By webmink on Dec 10, 2008
This has been a time for anniversaries. It's been 25 years since Richard Stallman started the GNU Project, 40 years since Doug Engelbart demonstrated the future of computing at "the Mother of All Demos." Both of these are profoundly important moments in the future of technology, but the anniversary I think is most important to celebrate - and which has appeared least in my news feeds this week - is the 60th anniversary of the Universal Declaration of Human Rights, adopted by the United Nations General Assembly on December 10, 1948.
This document is one of the most important documents created in the 20th century, delimiting the unarguable rights of every person, and doing it in cool, clear prose. Flowing out of revulsion at the excesses of the Second World War, it sets a benchmark that is still vibrantly relevant to world society. For example, it makes clear that the Guantanamo concentration camp that the US is still running is abhorrent (see articles 3, 5, 6, 7, 8, 9, 10, 11 - even arguing articles 3 and 28 implicitly allow it is dealt with in article 30). It casts light on the US wiretaps and the UK's surveillance society (article 12 supported by articles 7 and 11), on the TSA (article 13), on internet filtering (articles 18 & 19) and on so many more issues.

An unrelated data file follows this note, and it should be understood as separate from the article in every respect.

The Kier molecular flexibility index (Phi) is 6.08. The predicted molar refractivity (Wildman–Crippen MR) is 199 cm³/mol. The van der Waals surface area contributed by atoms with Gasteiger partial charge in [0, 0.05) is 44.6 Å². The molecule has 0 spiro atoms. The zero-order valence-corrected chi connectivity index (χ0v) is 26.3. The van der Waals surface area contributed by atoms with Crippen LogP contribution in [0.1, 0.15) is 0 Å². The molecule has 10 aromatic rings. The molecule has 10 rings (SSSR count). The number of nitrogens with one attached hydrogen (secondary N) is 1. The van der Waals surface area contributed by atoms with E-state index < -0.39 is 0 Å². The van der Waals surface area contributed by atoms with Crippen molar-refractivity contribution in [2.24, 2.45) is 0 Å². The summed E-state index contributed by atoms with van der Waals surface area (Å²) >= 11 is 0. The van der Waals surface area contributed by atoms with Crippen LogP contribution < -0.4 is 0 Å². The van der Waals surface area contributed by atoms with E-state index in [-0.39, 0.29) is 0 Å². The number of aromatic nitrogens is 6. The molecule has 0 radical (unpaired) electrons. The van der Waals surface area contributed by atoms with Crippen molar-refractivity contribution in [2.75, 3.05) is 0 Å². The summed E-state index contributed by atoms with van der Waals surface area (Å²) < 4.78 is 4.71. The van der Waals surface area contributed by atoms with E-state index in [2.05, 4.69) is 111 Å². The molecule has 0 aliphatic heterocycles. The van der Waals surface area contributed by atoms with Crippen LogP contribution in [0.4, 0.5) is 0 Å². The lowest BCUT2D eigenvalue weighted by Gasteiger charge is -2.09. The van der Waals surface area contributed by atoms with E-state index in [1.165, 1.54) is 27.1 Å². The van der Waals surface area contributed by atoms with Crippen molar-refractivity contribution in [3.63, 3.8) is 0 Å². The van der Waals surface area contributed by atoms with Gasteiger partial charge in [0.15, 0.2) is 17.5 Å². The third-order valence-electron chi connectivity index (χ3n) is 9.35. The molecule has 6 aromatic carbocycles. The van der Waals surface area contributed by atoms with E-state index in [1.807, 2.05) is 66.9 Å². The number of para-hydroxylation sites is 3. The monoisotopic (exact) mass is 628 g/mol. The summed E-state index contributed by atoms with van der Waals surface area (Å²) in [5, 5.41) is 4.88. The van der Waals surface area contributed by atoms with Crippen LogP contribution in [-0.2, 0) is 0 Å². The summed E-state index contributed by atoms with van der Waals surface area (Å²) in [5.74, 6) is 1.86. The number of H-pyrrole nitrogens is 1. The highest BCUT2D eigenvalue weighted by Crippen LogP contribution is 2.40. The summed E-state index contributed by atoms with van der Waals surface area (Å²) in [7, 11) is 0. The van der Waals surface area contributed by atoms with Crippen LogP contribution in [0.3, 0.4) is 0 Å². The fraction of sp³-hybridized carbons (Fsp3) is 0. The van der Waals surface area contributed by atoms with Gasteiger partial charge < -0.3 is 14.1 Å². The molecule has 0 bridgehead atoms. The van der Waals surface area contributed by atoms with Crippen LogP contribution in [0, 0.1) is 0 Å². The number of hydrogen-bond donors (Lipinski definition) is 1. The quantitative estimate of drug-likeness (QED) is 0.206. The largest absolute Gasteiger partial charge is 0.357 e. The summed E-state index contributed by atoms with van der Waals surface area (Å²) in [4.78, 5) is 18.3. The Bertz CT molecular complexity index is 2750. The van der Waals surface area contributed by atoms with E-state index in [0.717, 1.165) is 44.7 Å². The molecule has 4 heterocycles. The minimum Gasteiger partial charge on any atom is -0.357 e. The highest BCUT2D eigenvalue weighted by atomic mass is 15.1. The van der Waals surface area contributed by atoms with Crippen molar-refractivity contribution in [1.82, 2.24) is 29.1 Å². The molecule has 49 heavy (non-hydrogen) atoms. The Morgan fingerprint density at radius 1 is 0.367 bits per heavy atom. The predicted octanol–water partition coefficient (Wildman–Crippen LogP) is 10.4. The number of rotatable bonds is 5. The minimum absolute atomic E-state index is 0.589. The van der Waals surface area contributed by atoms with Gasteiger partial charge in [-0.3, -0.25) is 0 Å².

The more I look at it, the more convinced I am that this visionary document, born from the lessons humanity wanted to learn after the horrors of 1939-45, is a source text that can guide so much we're all trying to achieve. As we're working on the future, be it Web 2.0, rebuilding our political life in the west or freedom for Tibet, I'm struck that the Declaration is a primary source document against which to measure our intent and action.